Abyss Diana Phi Review with DMS Pad Mod - Lightweight planar flagship

Abyss Diana Phi Review with DMS Pad Mod - Lightweight planar flagship

Review written by Andrew Park (@Resolve)

Headphones provided for review by a community member


The first time I spent time with the Abyss Diana Phi, I wasn’t thrilled with it. I found it did some things well, but I couldn’t get over the comfort issues where the pads would dig into the sides of my temples. As it turns out, there have since been some revisions to the Diana Phi, including a revision that changes the pads to the ones found on their lower end ‘V2’ model. I got to try these out at CanJam NYC this year in February, and while they did improve the comfort quite a bit, the real star of the show for me was what YouTuber DMS had done to modify the pads on his Diana Phi. I have to say it left a strong impression on me, both because of how much more comfortable it was to wear, but also because DMS happens to be one of the coolest guys to talk to about all things headphones in general. You can check out his YouTube channel here.

Ever since then I’ve been itching to take another crack at the Diana Phi with his pad mod - effectively allowing me to actually enjoy the comfort benefits imparted by a lightweight compact planar magnetic headphone that’s meant to compete with other flagship top-tier crazy high level detail headphones. In many ways, this was the answer to my long search for flagship level performance without the flagship level weight and comfort issues.

Thankfully a community member who bought one (and got the DMS pad mod for it) was kind enough to send it in for review.

It should be noted that the following is a review of the Abyss Diana Phi with the DMS pad mod, not with the V2 pads nor the original pads.


  • Headphone type - over-ear open back
  • Driver - 63 mm patented Phi planar drivers
  • Case - Dual zipper canvas carry case
  • Weight - 350 grams
  • Impedance - 32 ohms
  • Sensitivity - 91 dB/mw
  • Cable - Includes cable by JPS Labs, length 1.5 meter/5 FT, with choice of 3.5 mm, 2.5 mm balanced, 4 pin XLR or 4.4mm balanced plug
  • Price - $3,995.00


Build, Design & Comfort

Abyss has made a big deal about their headphones’ reliability, demonstrating this by running over their flagship AB-1266 Phi TC with a jeep. While I don’t recommend doing this to your headphones, it was impressive to see that it still worked afterwards. The Diana Phi seems to also have a solid build, and I get the feeling that it will last a long time. This is helped by the lack of any hinges or articulating pieces - the cup and arm are all one piece, with the only moving action being from a magnetic extension system to the arms.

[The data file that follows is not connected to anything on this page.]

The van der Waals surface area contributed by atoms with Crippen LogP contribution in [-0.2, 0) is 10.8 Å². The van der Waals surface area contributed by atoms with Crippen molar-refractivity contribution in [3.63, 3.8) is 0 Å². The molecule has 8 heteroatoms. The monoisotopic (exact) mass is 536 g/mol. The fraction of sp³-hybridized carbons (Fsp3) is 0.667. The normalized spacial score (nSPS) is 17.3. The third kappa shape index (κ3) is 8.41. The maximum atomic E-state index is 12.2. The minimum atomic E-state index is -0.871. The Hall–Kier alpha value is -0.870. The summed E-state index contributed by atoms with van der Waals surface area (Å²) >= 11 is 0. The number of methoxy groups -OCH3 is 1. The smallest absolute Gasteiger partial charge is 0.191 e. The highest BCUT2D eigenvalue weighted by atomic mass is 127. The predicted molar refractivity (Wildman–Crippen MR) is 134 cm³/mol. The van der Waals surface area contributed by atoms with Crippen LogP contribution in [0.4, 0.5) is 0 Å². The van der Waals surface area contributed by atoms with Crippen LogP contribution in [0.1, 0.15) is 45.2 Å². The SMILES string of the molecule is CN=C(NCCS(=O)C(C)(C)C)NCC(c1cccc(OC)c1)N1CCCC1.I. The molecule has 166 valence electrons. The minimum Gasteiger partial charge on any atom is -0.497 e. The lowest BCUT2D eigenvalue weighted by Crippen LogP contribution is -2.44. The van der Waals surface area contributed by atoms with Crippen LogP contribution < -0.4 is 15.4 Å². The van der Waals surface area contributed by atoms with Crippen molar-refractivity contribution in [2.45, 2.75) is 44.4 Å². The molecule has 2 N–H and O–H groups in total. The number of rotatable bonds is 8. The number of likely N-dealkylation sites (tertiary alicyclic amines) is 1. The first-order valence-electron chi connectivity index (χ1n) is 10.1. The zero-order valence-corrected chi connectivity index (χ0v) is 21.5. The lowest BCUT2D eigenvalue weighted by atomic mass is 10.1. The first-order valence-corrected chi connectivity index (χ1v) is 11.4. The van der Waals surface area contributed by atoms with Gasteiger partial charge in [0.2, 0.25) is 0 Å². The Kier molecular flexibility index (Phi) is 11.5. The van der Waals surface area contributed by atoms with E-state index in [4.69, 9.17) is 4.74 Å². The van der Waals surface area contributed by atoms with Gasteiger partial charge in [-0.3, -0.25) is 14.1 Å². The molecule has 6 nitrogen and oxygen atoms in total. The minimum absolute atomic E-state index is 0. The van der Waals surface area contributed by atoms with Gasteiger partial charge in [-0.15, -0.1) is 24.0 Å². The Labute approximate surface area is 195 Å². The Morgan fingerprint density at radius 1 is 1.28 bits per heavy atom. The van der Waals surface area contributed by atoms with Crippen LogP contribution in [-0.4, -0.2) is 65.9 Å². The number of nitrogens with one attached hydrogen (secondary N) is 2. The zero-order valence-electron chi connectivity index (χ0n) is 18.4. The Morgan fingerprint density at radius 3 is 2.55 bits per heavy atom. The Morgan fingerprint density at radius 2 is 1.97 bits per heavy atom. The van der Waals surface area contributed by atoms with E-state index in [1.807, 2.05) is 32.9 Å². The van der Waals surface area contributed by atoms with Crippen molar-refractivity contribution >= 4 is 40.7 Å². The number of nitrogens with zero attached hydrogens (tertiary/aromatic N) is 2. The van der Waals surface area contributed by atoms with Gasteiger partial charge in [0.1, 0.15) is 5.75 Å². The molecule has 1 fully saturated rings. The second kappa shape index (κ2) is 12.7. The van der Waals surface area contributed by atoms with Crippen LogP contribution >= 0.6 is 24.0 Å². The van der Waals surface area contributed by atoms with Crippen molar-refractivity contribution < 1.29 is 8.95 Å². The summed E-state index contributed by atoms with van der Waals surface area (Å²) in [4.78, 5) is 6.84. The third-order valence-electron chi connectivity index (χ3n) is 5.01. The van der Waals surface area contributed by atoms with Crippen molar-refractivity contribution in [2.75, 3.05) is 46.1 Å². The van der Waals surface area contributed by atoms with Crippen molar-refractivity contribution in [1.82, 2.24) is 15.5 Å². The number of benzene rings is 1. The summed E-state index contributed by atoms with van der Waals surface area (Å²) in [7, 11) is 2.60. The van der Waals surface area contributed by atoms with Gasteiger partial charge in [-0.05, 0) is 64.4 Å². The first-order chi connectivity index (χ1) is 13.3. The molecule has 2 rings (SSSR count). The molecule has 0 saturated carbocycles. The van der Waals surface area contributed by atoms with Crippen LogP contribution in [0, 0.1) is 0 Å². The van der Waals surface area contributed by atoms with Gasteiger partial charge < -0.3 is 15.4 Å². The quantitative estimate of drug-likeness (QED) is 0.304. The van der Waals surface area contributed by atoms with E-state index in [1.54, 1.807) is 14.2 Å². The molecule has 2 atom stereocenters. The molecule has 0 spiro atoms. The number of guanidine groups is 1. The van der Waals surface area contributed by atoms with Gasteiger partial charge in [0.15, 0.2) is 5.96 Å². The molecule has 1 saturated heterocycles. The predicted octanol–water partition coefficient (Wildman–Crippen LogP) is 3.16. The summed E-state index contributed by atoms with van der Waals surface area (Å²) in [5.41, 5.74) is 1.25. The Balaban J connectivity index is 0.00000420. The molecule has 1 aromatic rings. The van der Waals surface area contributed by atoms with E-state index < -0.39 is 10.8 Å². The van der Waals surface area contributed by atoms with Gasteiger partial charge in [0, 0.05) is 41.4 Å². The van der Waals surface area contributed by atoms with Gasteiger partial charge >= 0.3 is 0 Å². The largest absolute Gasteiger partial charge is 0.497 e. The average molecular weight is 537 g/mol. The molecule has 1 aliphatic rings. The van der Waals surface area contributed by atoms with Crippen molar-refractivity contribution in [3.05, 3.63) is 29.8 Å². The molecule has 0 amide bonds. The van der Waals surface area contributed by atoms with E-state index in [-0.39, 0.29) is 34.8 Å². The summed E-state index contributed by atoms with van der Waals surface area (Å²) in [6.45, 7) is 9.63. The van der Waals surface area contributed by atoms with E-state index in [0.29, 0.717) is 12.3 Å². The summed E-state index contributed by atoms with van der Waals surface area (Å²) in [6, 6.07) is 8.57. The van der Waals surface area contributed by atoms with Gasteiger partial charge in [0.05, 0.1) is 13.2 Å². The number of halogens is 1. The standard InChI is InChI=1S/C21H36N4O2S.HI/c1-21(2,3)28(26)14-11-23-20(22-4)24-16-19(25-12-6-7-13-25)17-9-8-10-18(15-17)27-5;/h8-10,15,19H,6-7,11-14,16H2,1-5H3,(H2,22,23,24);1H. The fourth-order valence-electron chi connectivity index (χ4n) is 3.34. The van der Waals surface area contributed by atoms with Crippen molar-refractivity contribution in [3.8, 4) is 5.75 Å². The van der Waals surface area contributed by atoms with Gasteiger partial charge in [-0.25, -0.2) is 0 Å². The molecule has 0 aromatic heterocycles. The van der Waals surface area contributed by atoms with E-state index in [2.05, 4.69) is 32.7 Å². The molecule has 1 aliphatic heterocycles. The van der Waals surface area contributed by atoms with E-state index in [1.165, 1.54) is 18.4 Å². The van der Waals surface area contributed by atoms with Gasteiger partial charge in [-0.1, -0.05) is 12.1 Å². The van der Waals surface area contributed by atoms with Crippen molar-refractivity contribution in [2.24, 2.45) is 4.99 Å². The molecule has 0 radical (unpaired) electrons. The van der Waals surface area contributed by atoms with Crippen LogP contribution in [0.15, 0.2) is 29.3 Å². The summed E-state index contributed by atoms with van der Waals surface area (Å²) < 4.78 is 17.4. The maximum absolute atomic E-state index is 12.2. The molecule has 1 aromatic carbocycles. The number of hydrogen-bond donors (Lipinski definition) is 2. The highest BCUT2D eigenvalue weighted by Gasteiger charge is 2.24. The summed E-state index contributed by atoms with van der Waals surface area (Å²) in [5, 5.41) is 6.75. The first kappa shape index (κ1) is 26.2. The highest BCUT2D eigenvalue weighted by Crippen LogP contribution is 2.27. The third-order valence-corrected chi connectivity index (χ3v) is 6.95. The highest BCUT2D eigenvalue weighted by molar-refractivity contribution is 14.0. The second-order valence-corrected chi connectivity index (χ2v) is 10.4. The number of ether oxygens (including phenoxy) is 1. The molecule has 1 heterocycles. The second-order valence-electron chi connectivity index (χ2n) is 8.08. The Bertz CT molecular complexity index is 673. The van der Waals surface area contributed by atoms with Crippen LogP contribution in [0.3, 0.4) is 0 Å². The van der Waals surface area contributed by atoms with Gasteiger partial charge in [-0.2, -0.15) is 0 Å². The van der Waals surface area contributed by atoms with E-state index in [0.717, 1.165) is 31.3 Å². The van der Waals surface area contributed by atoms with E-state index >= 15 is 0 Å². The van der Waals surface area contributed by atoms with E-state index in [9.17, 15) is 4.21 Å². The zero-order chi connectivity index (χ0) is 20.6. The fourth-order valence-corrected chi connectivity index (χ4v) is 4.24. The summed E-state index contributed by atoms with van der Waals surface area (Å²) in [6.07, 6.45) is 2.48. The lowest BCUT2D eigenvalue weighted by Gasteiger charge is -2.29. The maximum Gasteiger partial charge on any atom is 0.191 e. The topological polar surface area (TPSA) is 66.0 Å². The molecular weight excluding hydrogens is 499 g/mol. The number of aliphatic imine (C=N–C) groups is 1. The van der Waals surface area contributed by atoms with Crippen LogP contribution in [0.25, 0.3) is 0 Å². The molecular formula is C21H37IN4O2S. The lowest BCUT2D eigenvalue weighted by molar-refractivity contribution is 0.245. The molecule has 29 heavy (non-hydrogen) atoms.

The first Diana Phi that I evaluated unfortunately had the older style of pads, and while it was impressively lightweight, I found the headphone to be particularly uncomfortable. This was because the angle of the cups wasn’t strong enough for where the pads would rest against the side of my head, meaning the pads would sharply dig into my temples. Abyss has since moved on from those pads and gone with the softer and more plush ‘V2’ pads, but even those ones aren’t as comfortable as the pads DMS has modified. Essentially he’s taken some of the material out of the top and side of the pad to help both fit and comfort. This means that with the DMS pad mod, the Diana Phi is one of the most comfortable headphones I’ve ever used - it fits me perfectly and for long hours of use.


The Diana Phi is a single-sided lightweight planar magnetic headphone, meaning rather than using a traditional dynamic driver with a moving coil behind a cone or dome diaphragm, it uses a flat surface with a conductive trace affixed to it that’s immersed in a magnetic field. You can read up about the differences between planar magnetic and dynamic driver headphones here. What’s impressive about the Diana Phi, however, is that Abyss have managed to make this an extremely lightweight design at only 350g. Not only that, but it’s rare to see a planar magnetic headphone at this price (with this level of performance) that uses a single-sided magnetic array. We usually see double-sided arrays like the ones found in the Audeze LCD-4 at this level of performance, and so it’s been interesting to see that it’s indeed possible at lower weight classes as well.

Detail Retrieval